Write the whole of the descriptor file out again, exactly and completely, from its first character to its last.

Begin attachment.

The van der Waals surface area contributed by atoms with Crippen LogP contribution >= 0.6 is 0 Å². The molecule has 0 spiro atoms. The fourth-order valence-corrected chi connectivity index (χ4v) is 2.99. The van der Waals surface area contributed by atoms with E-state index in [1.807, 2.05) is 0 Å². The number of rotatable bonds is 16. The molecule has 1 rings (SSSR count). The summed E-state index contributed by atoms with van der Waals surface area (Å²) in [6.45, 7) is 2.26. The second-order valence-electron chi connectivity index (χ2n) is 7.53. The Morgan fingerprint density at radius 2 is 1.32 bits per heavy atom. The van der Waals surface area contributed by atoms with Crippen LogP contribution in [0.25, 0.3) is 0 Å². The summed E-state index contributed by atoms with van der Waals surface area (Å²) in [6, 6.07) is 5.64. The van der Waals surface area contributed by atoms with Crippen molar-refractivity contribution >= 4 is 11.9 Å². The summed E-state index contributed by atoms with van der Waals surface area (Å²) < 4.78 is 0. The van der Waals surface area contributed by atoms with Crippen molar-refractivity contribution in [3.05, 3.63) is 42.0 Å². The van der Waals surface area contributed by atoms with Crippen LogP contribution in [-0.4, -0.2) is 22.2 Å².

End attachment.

The van der Waals surface area contributed by atoms with Crippen LogP contribution >= 0.6 is 0 Å². The molecule has 0 spiro atoms. The fourth-order valence-corrected chi connectivity index (χ4v) is 2.99. The van der Waals surface area contributed by atoms with E-state index in [1.807, 2.05) is 0 Å². The number of rotatable bonds is 16. The molecule has 1 rings (SSSR count). The summed E-state index contributed by atoms with van der Waals surface area (Å²) in [6.45, 7) is 2.26. The second-order valence-electron chi connectivity index (χ2n) is 7.53. The Morgan fingerprint density at radius 2 is 1.32 bits per heavy atom. The van der Waals surface area contributed by atoms with Crippen LogP contribution in [0.25, 0.3) is 0 Å². The summed E-state index contributed by atoms with van der Waals surface area (Å²) in [6, 6.07) is 5.64. The van der Waals surface area contributed by atoms with Crippen molar-refractivity contribution >= 4 is 11.9 Å². The summed E-state index contributed by atoms with van der Waals surface area (Å²) < 4.78 is 0. The van der Waals surface area contributed by atoms with Crippen molar-refractivity contribution in [3.05, 3.63) is 42.0 Å². The van der Waals surface area contributed by atoms with Crippen LogP contribution in [-0.4, -0.2) is 22.2 Å².